Adult ADD/ADHD: How to Gain Social Skills by Improving Non Verbal Communication
You have ADD/ADHD so you’re probably a little more forgetful, impulsive and inattentive than the average person.
It’s not your fault… but since most people you interact with won’t know of or take into account your condition, you’ll still get punished socially for your lapses.
Learning How to Accurately Interpret Non-Verbal and Polite Communication
ADD/ADHD causes inattention.
It’s just hard to stay focused on what someone says to you, and how they’re saying it.
The lack of attention, unfortunately, can cause you to miss important details, or more likely, to miss the social cues that reveal the true intention and meaning of any verbal communication.
An overly blatant example might be:
The popular girl sighed and rolled her eyes as she said,”I guess you can come too, if you really want to…”
Anyone paying close attention would understand the non-welcoming intention lurking below the words, but if you took the statement at face value, you might end up in an awkward social situation.
Unfortunately, our daily interactions are filled with non verbal messages and social cues, and they are rarely as easy to spot as in the example above.
With inattention, you may think you understand the message, but you actually miss the point entirely.
It’s not fair (!) but since you can’t do much about correcting that, you might as well work on learning compensatory strategies that minimize how ADD/ADHD affects your social relationships.
Finding the Message behind the Words – 8 Things to Keep in Mind
Fortunately, since you already know of your attention deficits, you can make a concerted effort to better your communication skills.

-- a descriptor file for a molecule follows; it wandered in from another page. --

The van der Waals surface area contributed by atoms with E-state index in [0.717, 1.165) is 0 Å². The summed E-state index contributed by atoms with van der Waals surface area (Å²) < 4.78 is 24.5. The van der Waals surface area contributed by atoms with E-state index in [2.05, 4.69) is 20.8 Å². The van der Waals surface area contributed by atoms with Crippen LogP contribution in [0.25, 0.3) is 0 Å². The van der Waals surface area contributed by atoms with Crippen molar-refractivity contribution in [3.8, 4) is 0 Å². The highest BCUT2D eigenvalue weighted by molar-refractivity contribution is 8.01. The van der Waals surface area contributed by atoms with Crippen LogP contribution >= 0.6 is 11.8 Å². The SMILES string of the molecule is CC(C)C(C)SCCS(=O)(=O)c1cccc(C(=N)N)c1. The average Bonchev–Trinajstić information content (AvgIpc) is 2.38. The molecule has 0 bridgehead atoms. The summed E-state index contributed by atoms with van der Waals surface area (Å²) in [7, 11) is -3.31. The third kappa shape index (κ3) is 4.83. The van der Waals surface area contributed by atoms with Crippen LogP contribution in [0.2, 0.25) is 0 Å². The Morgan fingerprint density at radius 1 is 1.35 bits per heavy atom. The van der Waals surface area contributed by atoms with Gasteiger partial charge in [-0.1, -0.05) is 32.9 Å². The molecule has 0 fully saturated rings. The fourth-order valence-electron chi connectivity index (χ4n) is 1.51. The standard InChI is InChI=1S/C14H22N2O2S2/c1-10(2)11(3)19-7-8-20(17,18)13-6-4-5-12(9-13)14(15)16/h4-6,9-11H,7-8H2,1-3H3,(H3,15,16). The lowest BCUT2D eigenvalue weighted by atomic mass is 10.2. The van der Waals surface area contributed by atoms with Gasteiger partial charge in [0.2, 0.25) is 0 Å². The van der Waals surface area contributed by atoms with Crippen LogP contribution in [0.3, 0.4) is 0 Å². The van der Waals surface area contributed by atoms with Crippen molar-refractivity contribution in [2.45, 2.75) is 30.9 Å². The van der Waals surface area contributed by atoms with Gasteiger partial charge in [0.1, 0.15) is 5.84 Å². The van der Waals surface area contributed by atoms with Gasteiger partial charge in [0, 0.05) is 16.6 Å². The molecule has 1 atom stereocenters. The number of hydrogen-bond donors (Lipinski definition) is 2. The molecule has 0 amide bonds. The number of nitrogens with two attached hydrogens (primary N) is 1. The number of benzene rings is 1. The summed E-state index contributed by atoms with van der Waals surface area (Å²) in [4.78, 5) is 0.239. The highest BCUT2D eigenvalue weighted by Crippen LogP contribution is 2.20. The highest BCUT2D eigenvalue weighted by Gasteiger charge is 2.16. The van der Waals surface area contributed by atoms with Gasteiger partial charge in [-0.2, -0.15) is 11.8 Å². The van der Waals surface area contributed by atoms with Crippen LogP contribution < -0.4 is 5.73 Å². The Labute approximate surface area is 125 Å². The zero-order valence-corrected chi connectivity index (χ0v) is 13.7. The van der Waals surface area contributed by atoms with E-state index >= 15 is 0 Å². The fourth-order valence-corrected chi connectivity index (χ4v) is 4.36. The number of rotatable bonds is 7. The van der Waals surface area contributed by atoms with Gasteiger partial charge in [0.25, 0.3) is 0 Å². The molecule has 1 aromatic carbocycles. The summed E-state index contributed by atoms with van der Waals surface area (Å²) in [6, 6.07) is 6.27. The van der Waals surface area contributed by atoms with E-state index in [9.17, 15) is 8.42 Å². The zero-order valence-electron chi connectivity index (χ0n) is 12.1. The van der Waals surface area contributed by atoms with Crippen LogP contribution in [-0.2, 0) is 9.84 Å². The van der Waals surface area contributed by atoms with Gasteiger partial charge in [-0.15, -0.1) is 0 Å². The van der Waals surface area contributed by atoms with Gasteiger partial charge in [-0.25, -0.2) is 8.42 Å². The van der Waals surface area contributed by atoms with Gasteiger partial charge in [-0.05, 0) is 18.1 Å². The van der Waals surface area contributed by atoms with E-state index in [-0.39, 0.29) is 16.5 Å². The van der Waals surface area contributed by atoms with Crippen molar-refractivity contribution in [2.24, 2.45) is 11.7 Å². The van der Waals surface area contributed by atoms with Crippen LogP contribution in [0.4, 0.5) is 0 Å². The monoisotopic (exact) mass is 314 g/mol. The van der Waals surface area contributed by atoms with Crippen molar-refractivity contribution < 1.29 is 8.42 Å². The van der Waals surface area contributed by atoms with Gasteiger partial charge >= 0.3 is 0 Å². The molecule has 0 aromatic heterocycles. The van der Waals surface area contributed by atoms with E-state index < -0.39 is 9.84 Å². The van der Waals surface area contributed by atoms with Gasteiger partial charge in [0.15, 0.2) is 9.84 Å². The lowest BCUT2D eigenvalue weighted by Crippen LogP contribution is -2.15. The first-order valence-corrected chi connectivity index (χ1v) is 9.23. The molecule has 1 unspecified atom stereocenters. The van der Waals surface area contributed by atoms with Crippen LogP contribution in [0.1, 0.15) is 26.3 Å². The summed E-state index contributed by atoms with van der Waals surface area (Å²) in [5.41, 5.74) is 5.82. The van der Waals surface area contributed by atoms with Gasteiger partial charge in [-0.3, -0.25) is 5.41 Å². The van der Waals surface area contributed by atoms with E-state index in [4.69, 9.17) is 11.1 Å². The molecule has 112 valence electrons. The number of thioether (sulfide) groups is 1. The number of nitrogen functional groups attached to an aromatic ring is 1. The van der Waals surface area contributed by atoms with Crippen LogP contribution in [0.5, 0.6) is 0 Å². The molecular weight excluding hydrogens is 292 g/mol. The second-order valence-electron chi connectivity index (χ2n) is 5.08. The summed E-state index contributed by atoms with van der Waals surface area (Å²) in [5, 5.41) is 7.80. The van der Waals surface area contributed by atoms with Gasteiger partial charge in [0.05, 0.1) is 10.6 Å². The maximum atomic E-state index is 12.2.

None of the following is likely to surprise you, but the trick to improving yourself is to take note of what makes-up effective non verbal communication and then to make a concerted effort to pay more attention to what most people already take for granted.
- Make an effort to pay attention to body language and try to maintain eye contact during conversation. Ask yourself if body language is congruent with spoken words. If it's not – ask yourself why not?
- Also pay close attention to a person’s tone of voice and pattern of speech. If a person’s tone of voice doesn’t match their words – using a bored or distracted tone to voice a caring sentiment, for example – you should ask yourself whether the words express true feeling or are spoken out of politeness or obligation
- When a person’s words and deeds conflict – you’re better off listening to the non-verbal message sent by the actions.
- Pay close attention to the words chosen to express a message. “I’d love to come tonight!” does not mean the exact same thing as, “If it’s important to you then I can come tonight.”
- Also be on the lookout for polite statements that conflict with a person’s true wishes. You’re the last to leave a party – does the host really want you to stay for another piece of pie, or is she just offering to be polite?
- Pay attention to how others around you respond in certain situations for clues to what you might want to also do. In the party example above, if you’re among the last to leave a party and everyone else declines that pie – then maybe you should as well.
- Make note of how other people use personal space to communicate sentiment. Closeness and physical contact might emphasize caring or affection or it might indicate aggression or dominance – proximity speaks volumes, but you still have to interpret its message.
- Take a moment at the end of a conversation to reiterate what you took to be its important message. This gives the other person an opportunity to correct you on any misunderstandings before they result in mistaken behaviors1
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